Some operas are legendary. None more so than Puccini's work telling the tale of young bohemians in Paris, in which one of the most beautiful romances in operatic literature begins with a burnt-out candle and a misplaced key.There are also legendary opera productions, such as this one directed by Kálmán Nádasdy. With Gusztáv Oláh's marvellous scenery, it is a genuine example of theatrical history that has remained on the Opera's programme calendar since 1937, with nearly 900 performances to date. Some things are timeless. This wonderful production is unquestionably one of them.
THE CRITICS RESPOND:
“It’s difficult to believe that Kálmán Nádasdy’s production, Gusztáv Oláh’s sets and Tivadar Márk’s costumes are now more than 75 years old. (…) After the curtain went up on the third act, one could see a toll gate shrouded in mist, with a foreshortened wintry path surrounded by gas lamps and trees receding into the backdrop. Snowflakes cascade down from the catwalks.” (Harald Lacina, Der neue Merker)
Rodolfo and Marcello are freezing in their cold attic-room. Despite the poet throwing the manuscript of his play in the fire, the burning love scenes cannot exude enough heat. Colline arrives - with empty hands, as pawnshops are closed on Christmas Eve. Schaunard, however, brings money and delicious food. They divide the money, and eat ravenously. Unexpectedly, the landlord turns up to collect the unsettled rent, but soon they manage to get rid of him, and make their way to the café. However. Rodolfo has to write a poem first, so he follows his three friends later. Hardly has he got down to work when there is a knock at the door: Mimì is standing at the threshold. The wind has blown her candle out. The two hearts soon reconcile, and love starts to blossom in the small attic-room lit by the magical moonlight.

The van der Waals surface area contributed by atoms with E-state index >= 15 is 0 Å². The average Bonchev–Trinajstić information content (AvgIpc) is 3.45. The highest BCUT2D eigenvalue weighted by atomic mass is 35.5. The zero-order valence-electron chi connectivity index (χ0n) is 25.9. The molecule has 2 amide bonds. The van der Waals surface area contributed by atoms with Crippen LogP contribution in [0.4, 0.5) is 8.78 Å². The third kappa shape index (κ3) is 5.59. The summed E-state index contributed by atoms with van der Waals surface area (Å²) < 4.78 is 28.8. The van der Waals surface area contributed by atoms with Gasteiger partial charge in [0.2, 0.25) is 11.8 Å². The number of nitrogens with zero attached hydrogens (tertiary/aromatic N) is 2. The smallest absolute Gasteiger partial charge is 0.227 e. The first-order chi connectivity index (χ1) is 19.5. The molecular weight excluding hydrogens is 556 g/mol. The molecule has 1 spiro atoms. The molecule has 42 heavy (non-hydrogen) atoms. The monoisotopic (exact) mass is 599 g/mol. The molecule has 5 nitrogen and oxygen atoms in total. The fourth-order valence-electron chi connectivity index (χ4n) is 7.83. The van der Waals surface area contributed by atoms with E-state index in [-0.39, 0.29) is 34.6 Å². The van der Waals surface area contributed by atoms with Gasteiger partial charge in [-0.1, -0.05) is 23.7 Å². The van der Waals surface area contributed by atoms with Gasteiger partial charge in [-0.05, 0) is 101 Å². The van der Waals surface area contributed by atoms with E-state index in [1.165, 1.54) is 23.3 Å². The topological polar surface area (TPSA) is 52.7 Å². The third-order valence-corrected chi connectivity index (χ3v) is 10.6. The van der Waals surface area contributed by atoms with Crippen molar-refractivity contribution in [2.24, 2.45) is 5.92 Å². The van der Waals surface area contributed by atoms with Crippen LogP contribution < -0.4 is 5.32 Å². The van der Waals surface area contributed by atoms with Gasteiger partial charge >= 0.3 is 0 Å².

While a colourful crowd is whirling in the bustling streets, in Cafe Momus the four good friends and Mimì are celebrating Christmas Eve. Marcello's former love, Musetta appears with an elderly gallant, Alcindoro. She immediately seizes the opportunity to regain the painter's affection. With some clever acting, she loses the fooled gallant, and falls into Marcello's arms. As the bohemians have run out of money, when Alcindoro returns to the cafe he finds only the unsettled bill.
At a foggy and cold dawn near Barriére d'Enfer, in the outskirts of Paris. Mimì is looking for Marcello, who is living with Musetta in the tavern next door. She tells him of her grief: Rodolfo is continuously torturing her with his jealousy, and always suggests that they should separate. Both suffer terribly, and still cannot live without the other. Marcello promises to help them. Mimì walks off, but after some steps she hides behind a tree. Rodolfo steps out of the tavern, and after some hesitation he tells his friend the reason for his strange behaviour. He still passionately loves Mimi, as strongly as at the start, but the girl is fatally ill; she only has a chance to survive if they separate and Mimì finds someone who can provide more adequate living conditions. Mimì's loud weeping reveals her presence and that she has heard everything. Mimì and Rodolfo, both in tears, decide to remain together until the spring, while Musetta and Marcello start one of their usual quarrels.
Rodolfo and Marcello are working in the attic-room again, or, rather, they would be working if their memories did not disrupt their imagination. They are both daydreaming about Mimì and Musetta. Schaunard arrives with Colline, and the mood brightens. When the high spirits are at their zenith, Musetta arrives suddenly: Mimì is coming. She has collected all her strength so she could die in the place where she used to be so happy. The two lovers are left alone, and they recall their first encounter. Then the bohemians and Musetta return one by one. When Colline, the last to arrive, closes the door, Mimì - silently, and almost unnoticeably - falls into an eternal sleep.
Dr. Géza Till